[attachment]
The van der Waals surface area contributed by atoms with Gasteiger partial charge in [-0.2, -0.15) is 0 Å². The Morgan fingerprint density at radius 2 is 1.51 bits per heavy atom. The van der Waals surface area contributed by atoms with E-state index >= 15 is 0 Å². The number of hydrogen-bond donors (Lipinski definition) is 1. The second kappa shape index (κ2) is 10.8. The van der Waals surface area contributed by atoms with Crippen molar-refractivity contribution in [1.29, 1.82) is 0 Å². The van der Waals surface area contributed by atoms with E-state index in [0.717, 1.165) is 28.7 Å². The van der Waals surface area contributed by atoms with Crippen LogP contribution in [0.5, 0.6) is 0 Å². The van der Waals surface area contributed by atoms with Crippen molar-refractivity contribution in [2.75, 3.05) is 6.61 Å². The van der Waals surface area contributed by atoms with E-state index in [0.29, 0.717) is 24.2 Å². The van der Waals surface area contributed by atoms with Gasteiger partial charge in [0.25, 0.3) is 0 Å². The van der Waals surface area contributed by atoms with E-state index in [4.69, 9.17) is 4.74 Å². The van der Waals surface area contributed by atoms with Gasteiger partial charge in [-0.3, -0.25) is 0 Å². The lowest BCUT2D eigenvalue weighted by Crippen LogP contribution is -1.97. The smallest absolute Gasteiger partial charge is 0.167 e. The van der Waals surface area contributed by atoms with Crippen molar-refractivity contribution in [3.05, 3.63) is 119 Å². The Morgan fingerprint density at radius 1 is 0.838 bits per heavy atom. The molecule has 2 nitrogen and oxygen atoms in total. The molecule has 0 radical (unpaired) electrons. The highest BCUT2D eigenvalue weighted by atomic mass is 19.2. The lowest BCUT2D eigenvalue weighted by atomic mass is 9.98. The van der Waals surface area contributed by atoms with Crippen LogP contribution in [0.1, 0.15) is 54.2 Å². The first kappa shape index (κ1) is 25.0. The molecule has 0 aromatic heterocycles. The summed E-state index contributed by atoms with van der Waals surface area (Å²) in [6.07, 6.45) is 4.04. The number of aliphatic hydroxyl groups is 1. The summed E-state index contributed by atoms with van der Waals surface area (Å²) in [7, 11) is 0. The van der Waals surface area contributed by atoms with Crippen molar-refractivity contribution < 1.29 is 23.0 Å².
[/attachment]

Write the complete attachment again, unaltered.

The van der Waals surface area contributed by atoms with Gasteiger partial charge in [-0.2, -0.15) is 0 Å². The Morgan fingerprint density at radius 2 is 1.51 bits per heavy atom. The van der Waals surface area contributed by atoms with E-state index >= 15 is 0 Å². The number of hydrogen-bond donors (Lipinski definition) is 1. The second kappa shape index (κ2) is 10.8. The van der Waals surface area contributed by atoms with Crippen molar-refractivity contribution in [1.29, 1.82) is 0 Å². The van der Waals surface area contributed by atoms with E-state index in [0.717, 1.165) is 28.7 Å². The van der Waals surface area contributed by atoms with Crippen LogP contribution in [0.5, 0.6) is 0 Å². The van der Waals surface area contributed by atoms with Crippen molar-refractivity contribution in [2.75, 3.05) is 6.61 Å². The van der Waals surface area contributed by atoms with E-state index in [0.29, 0.717) is 24.2 Å². The van der Waals surface area contributed by atoms with Gasteiger partial charge in [0.25, 0.3) is 0 Å². The van der Waals surface area contributed by atoms with E-state index in [4.69, 9.17) is 4.74 Å². The van der Waals surface area contributed by atoms with Gasteiger partial charge in [-0.3, -0.25) is 0 Å². The lowest BCUT2D eigenvalue weighted by Crippen LogP contribution is -1.97. The smallest absolute Gasteiger partial charge is 0.167 e. The van der Waals surface area contributed by atoms with Crippen molar-refractivity contribution in [3.05, 3.63) is 119 Å². The Morgan fingerprint density at radius 1 is 0.838 bits per heavy atom. The molecule has 2 nitrogen and oxygen atoms in total. The molecule has 0 radical (unpaired) electrons. The highest BCUT2D eigenvalue weighted by atomic mass is 19.2. The lowest BCUT2D eigenvalue weighted by atomic mass is 9.98. The van der Waals surface area contributed by atoms with Crippen LogP contribution in [0.1, 0.15) is 54.2 Å². The first kappa shape index (κ1) is 25.0. The molecule has 0 aromatic heterocycles. The summed E-state index contributed by atoms with van der Waals surface area (Å²) in [6.07, 6.45) is 4.04. The number of aliphatic hydroxyl groups is 1. The summed E-state index contributed by atoms with van der Waals surface area (Å²) in [7, 11) is 0. The van der Waals surface area contributed by atoms with Crippen molar-refractivity contribution < 1.29 is 23.0 Å².